Tuesday, March 31, 2009

Today: Spread the Word to End the "R-Word"

The word “retard” as a human label has never been acceptable!
Years ago, terms such as "feebleminded, mental defective, idiot and moron" had functional meanings and were acceptable medical terms. Initially, "retardation" replaced older terms because it was less stigmatizing. However, by the 1960s, that term was also fostering stigma. Today, an attitude shift is taking place toward people with intellectual disabilities, and new terms reflect positive changes and avoid stigma. Reject depersonalizing phrases such as "the mentally retarded" in favor of person-first language such as "person who has an intellectual disability".
For more details, see the archived post, “A Brief History of the R-Word”

No-Cost Disability Law Handbook

The DBTAC Southwest ADA Center announces the publication of The Disability Law Handbook, a 50-page guide to the basics of the Americans with Disabilities Act and other disability related laws.

The Disability Law Handbook answers questions about the Americans with Disabilities Act, the ADA Amendments Act, the Rehabilitation Act, Social Security, the Air Carrier Access Act, the Individuals with Disabilities Education Act, the Civil Rights of Institutionalized Persons Act, and the Fair Housing Act Amendments.

Individual copies of The Disability Law Handbook are available at no charge by emailing Rauseo@bcm.edu , or by calling Dionne Rauseo at 713.520.0232, ext.113. Other publicctions are available at: http://www.dlrp.org/html/publications/index.html
Listen to the Disability Law Lowdown Podcast at http://dll.ada-podcast.com

Thursday, March 26, 2009

March 31- Spread the Word to End the Word Event

"R-word" awareness actitivities are scheduled nation-wide to "Spread the Word to End the Word", a campaign to stop the use of the word "retard". The "R Word" and stigmatizing references to people with intellectual disaiblities recently made headlines with President Obama's remarks on "The Tonight Show with Jay Leno". View a clip of his comment: http://www.youtube.com/watch?v=vE0yAEvVsUo (various clips are available).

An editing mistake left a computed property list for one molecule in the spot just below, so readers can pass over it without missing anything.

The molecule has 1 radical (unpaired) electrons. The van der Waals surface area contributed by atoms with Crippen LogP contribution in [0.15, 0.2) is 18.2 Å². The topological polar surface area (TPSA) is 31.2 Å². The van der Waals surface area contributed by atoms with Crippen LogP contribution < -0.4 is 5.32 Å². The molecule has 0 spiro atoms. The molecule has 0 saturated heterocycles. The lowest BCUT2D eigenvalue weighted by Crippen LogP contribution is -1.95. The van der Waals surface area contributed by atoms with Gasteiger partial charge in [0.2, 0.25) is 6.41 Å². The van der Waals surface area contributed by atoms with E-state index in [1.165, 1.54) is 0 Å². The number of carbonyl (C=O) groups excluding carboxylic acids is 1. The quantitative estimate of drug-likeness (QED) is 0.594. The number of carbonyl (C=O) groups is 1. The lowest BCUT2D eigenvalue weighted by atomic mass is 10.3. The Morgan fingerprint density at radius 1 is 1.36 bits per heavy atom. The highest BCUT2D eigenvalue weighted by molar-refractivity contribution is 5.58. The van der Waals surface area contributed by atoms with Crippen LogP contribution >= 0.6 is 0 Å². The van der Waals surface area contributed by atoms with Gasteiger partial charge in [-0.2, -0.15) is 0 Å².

Through “Spread the Word to End the Word,” an on-line youth rally Live stream will occur at www.schooltube.com, 12:35 PM Eastern Time. R-word Pledge Rallies will take place at
American University, Beirut, lebanon; all high schools in state of Delaware; school in the Fort Worth Independent School District, Texas; at the University of Kansas, Western Michigan University, University of Nebraska, Lincoln; Princeton University, and Slippery Rock University, Pennsylvania, just to name a few. Visit http://www.specialolympics.org/03-31-09_Spread_the_Word.aspx.

Monday, March 23, 2009

Several Critical Legislative Events This Week

WASHINGTON, DC— Several important legislative events are on slate this week, as reported by the National Rehabilitation Counseling Association through the ARC/UCP Capitol Insider.

Tuesday, March 24:

Wednesday, March 25:

Meeting the Challenge, Inc. Undertakes Major Transportation Survey

DIRECT from Meeting the Challenge, Inc. --
In conjunction with a Federal Transit Administration grant, Meeting the Challenge, Inc. is collecting information from people with disabilities regarding their experiences with public transportation. Information will be used to create Americans with Disabilities Act (ADA) technical assistance materials directed toward alleviating transport barriers. Access the 5 to 10 minute survey at http://mtcinc.transit.sgizmo.com . For a paper copy, call 1-800-864-4264 (select menu choice #2), Monday through Friday between 9:00 AM and 4:00 PM (MT). The survey closes March 31, 2009.
Message Courtesy of:
Cristi L. Harris
Special Projects Director
Meeting the Challenge, Inc
(800) 949-4232 (CO, MT, ND, SD, UT, WY)
(719) 444-0252 ext. 108

Monday, March 16, 2009

DI on Hiatus Until March 23

Disability Intel is on hiatus until Monday, March 23, 2009.

Monday, March 2, 2009

Students with LD Denied Extra MCAT Time

CALIFORNIA--The California Supreme Court has declined to hear the case of four student with learning disabilities who filed a class-action lawsuit in 2004 against the Association of American Medical Colleges, administrator of the Medical College Admission Test (MCAT). The students, who have various learning disabilities including dyslexia and attention deficit disorder had requested additional time and other accommodations on the MCAT but had been denied. The California Supreme Court's decision to not hear the case leaves an earlier ruling against the students in place. The AAMC case attorney notes, "This leaves in place the AAMC's ability to have a single, uniform policy for handling accommodation requests, regardless of the state in which the examinee is located". Three of the four students have since completed the MCAT and gone to medical school.SOURCE:Calif. Court Denies Extra MCAT Time for Students with Learning Disabilitieshttp://www.ama-assn.org/amednews/2009/03/02/prsb0302.htm